Watch the dedication ceremony in this 19 1/2-minute video.

View more pictures from the dedication ceremony.

Hear what Jeff Foxworthy had to say in this 9-minute video.


Finally — attention focuses on how money woes can signal dementia

October 31, 2010

A story on page one of today’s New York Times explains that money woes can be an early clue to Alzheimer’s. It tells the stories of individuals who stopped paying bills, lost track of bank accounts and lost their money in what turned out to be the early stages of dementia. It also explains how legal, financial and psychological leaders are grappling with how to determine a person’s decision making capacity.

Looking back, I see that my Dad’s demise likely started with making poor financial decisions. He had been a keen business professional in the amusement industry when suddenly he began promoting a multi-level marketing company. I had never questioned my Dad’s judgment before; instead, I questioned my own skepticism. And when things didn’t pan out for him, I found flaws in the company, the market, the economy. Dad wasn’t in his right mind then. We didn’t know it, and he didn’t know it — but now I wonder if, somehow, that multi-level marketing company did…

As Dad degenerated,  it turns out, he kept making donations to some of his favorite charities. Of course, as soon as he wrote one check, he would forget, and when the next request for money came, he’d write another. Even after his wife notified the charities about Dad’s condition, the groups continued to keep him on their mailing lists. I don’t want to believe they preyed upon him, but that’s what it looks like. Think about it: If you are in charge of fundraising, and you are unscrupulous, elderly people who are becoming forgetful can be goldmines.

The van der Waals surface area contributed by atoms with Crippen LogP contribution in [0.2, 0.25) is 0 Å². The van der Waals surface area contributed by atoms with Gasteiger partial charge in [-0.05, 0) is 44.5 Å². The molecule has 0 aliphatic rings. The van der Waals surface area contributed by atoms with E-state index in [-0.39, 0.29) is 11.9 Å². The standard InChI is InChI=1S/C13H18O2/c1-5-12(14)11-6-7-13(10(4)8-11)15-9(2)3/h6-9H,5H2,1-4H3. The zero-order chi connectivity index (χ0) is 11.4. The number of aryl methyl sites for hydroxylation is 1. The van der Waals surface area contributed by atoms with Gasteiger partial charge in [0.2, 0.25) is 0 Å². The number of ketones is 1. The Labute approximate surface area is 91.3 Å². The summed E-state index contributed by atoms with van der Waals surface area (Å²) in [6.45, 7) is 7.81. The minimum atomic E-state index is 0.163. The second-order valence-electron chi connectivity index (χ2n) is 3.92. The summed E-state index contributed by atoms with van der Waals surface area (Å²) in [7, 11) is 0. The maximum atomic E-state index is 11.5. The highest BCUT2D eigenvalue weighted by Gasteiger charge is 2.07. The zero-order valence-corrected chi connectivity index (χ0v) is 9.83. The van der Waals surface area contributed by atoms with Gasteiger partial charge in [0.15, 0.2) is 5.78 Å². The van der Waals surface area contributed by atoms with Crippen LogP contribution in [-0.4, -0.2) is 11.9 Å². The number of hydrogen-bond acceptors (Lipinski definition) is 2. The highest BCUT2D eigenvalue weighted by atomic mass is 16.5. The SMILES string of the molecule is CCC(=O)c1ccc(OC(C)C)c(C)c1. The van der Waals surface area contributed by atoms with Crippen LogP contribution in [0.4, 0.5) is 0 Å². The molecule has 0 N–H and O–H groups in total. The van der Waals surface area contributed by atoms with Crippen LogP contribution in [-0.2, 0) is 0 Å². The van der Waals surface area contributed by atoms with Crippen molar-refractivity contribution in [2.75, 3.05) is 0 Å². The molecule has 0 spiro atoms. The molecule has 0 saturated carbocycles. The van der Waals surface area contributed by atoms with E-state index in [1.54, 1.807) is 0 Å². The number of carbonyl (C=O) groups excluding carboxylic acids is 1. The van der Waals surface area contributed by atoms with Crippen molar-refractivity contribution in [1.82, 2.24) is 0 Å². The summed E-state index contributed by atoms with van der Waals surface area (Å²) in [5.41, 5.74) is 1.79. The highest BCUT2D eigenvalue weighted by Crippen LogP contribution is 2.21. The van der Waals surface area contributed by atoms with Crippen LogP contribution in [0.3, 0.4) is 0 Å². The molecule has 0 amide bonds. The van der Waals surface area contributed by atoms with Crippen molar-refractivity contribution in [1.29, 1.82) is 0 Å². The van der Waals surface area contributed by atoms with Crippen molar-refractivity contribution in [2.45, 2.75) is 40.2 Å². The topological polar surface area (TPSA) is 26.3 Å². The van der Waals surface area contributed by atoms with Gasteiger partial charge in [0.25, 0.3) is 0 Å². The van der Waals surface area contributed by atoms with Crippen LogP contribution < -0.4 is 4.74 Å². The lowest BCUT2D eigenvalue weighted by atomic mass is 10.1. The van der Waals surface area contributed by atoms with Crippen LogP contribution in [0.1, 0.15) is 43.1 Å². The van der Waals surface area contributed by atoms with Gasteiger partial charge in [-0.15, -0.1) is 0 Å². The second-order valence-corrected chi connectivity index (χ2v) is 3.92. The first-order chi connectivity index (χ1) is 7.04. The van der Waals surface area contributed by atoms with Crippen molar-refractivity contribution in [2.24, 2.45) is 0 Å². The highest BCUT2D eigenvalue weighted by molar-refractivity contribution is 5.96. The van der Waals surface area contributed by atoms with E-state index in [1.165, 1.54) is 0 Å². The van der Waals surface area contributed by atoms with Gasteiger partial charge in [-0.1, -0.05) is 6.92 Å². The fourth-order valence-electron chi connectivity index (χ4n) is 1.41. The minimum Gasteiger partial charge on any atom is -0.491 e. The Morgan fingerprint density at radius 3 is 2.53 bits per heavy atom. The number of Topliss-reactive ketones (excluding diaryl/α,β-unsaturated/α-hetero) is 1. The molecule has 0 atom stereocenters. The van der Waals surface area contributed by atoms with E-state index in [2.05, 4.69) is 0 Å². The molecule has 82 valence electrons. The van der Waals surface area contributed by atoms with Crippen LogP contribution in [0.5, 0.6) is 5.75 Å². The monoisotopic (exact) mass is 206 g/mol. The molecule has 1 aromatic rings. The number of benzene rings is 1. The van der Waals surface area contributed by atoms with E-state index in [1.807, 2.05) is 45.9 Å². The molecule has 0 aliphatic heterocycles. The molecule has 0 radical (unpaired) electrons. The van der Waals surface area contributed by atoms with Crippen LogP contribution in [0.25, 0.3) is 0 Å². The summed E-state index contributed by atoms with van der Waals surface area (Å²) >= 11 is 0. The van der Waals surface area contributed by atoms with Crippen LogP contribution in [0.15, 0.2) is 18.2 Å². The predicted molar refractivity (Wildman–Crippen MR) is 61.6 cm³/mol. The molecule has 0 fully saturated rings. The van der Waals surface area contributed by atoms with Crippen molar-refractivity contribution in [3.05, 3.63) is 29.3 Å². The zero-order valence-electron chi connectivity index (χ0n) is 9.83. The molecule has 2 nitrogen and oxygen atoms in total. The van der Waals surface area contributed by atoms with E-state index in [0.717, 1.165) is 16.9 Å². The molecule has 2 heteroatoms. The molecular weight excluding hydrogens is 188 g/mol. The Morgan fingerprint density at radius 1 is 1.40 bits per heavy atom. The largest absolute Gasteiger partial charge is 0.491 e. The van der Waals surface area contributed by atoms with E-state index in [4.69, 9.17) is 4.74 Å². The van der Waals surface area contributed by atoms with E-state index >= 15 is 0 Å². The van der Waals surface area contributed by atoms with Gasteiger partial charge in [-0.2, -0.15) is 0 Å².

So, I’m glad that the Alzheimer’s Association and the Financial Industry Regulatory Authority, the New York Times says, met recently “to formulate guidelines on how to deal with clients who have trouble remembering and reasoning, a problem that is not new but is increasing as the population ages.” It’s a dementia issue that has not gotten the attention it deserves.

Read The New York Times story, by Gina Kolata.

Chopping onions is good for the soul

October 17, 2010

Chicken soup, so they say, is good for the soul. My eyes mist up a little every time I make it.

My Dad made a terrific chicken soup five years ago, during what would be his final trip to visit my home in Syracuse. We had no plans for dinner one night, so my Dad took to the kitchen. He used a deli chicken, some chicken broth, drained cans of black beans and tomatoes, celery, potatoes and onion, and some rice and spices. His chicken soup rivaled that of Carrabba’s Italian Grill, (and I LOVE Carrabba’s chicken soup.)